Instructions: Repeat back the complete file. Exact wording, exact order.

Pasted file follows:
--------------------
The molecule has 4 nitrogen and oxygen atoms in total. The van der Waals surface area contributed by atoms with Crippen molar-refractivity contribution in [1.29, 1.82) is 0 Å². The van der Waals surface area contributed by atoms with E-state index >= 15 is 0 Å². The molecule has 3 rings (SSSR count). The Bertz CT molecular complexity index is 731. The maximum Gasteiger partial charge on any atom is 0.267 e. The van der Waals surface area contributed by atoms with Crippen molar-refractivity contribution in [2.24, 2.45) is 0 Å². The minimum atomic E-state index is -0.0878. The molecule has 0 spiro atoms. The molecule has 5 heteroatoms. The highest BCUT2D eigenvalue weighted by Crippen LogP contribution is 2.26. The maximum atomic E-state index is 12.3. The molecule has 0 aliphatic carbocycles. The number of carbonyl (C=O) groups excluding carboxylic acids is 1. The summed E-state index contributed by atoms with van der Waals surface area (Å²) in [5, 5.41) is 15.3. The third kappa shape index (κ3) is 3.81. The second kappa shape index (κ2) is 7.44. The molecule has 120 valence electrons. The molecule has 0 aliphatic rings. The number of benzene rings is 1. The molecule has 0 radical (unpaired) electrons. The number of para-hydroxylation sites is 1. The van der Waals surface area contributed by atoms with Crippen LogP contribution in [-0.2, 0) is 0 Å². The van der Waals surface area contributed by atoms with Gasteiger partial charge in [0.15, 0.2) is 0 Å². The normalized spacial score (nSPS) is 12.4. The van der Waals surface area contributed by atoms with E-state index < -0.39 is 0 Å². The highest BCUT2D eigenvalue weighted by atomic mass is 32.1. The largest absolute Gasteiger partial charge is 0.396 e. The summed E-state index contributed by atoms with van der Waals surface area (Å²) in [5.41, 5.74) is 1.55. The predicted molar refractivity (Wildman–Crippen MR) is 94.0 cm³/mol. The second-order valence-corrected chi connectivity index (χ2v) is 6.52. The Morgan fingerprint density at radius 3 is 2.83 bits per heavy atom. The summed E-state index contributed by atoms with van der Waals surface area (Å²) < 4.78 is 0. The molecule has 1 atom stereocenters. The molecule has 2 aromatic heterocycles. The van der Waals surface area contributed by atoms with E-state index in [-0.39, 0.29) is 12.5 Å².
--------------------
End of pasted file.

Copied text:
The molecule has 4 nitrogen and oxygen atoms in total. The van der Waals surface area contributed by atoms with Crippen molar-refractivity contribution in [1.29, 1.82) is 0 Å². The van der Waals surface area contributed by atoms with E-state index >= 15 is 0 Å². The molecule has 3 rings (SSSR count). The Bertz CT molecular complexity index is 731. The maximum Gasteiger partial charge on any atom is 0.267 e. The van der Waals surface area contributed by atoms with Crippen molar-refractivity contribution in [2.24, 2.45) is 0 Å². The minimum atomic E-state index is -0.0878. The molecule has 0 spiro atoms. The molecule has 5 heteroatoms. The highest BCUT2D eigenvalue weighted by Crippen LogP contribution is 2.26. The maximum atomic E-state index is 12.3. The molecule has 0 aliphatic carbocycles. The number of carbonyl (C=O) groups excluding carboxylic acids is 1. The summed E-state index contributed by atoms with van der Waals surface area (Å²) in [5, 5.41) is 15.3. The third kappa shape index (κ3) is 3.81. The second kappa shape index (κ2) is 7.44. The molecule has 120 valence electrons. The molecule has 0 aliphatic rings. The number of benzene rings is 1. The molecule has 0 radical (unpaired) electrons. The number of para-hydroxylation sites is 1. The van der Waals surface area contributed by atoms with Crippen LogP contribution in [-0.2, 0) is 0 Å². The van der Waals surface area contributed by atoms with Gasteiger partial charge in [0.15, 0.2) is 0 Å². The normalized spacial score (nSPS) is 12.4. The van der Waals surface area contributed by atoms with E-state index < -0.39 is 0 Å². The highest BCUT2D eigenvalue weighted by atomic mass is 32.1. The largest absolute Gasteiger partial charge is 0.396 e. The summed E-state index contributed by atoms with van der Waals surface area (Å²) in [5.41, 5.74) is 1.55. The predicted molar refractivity (Wildman–Crippen MR) is 94.0 cm³/mol. The second-order valence-corrected chi connectivity index (χ2v) is 6.52. The Morgan fingerprint density at radius 3 is 2.83 bits per heavy atom. The summed E-state index contributed by atoms with van der Waals surface area (Å²) < 4.78 is 0. The molecule has 1 atom stereocenters. The molecule has 2 aromatic heterocycles. The van der Waals surface area contributed by atoms with E-state index in [-0.39, 0.29) is 12.5 Å².